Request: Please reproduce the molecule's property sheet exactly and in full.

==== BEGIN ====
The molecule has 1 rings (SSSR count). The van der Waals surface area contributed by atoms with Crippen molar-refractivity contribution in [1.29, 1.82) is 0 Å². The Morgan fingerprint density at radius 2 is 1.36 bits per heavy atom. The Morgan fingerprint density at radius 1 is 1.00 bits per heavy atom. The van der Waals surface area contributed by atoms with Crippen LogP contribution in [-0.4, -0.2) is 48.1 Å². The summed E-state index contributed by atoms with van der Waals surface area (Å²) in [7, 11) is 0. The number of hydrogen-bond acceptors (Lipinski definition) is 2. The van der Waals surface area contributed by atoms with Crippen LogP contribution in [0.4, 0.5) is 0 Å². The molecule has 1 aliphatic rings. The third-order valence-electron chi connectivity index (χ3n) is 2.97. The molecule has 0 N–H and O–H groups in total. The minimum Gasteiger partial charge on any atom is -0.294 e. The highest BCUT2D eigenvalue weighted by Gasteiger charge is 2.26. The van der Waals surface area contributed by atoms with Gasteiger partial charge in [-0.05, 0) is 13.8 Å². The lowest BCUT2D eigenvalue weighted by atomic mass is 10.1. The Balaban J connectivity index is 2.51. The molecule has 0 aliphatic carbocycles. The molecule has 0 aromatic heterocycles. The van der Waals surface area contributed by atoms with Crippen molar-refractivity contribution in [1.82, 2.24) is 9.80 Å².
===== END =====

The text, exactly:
The molecule has 1 rings (SSSR count). The van der Waals surface area contributed by atoms with Crippen molar-refractivity contribution in [1.29, 1.82) is 0 Å². The Morgan fingerprint density at radius 2 is 1.36 bits per heavy atom. The Morgan fingerprint density at radius 1 is 1.00 bits per heavy atom. The van der Waals surface area contributed by atoms with Crippen LogP contribution in [-0.4, -0.2) is 48.1 Å². The summed E-state index contributed by atoms with van der Waals surface area (Å²) in [7, 11) is 0. The number of hydrogen-bond acceptors (Lipinski definition) is 2. The van der Waals surface area contributed by atoms with Crippen LogP contribution in [0.4, 0.5) is 0 Å². The molecule has 1 aliphatic rings. The third-order valence-electron chi connectivity index (χ3n) is 2.97. The molecule has 0 N–H and O–H groups in total. The minimum Gasteiger partial charge on any atom is -0.294 e. The highest BCUT2D eigenvalue weighted by Gasteiger charge is 2.26. The van der Waals surface area contributed by atoms with Gasteiger partial charge in [-0.05, 0) is 13.8 Å². The lowest BCUT2D eigenvalue weighted by atomic mass is 10.1. The Balaban J connectivity index is 2.51. The molecule has 0 aliphatic carbocycles. The molecule has 0 aromatic heterocycles. The van der Waals surface area contributed by atoms with Crippen molar-refractivity contribution in [1.82, 2.24) is 9.80 Å².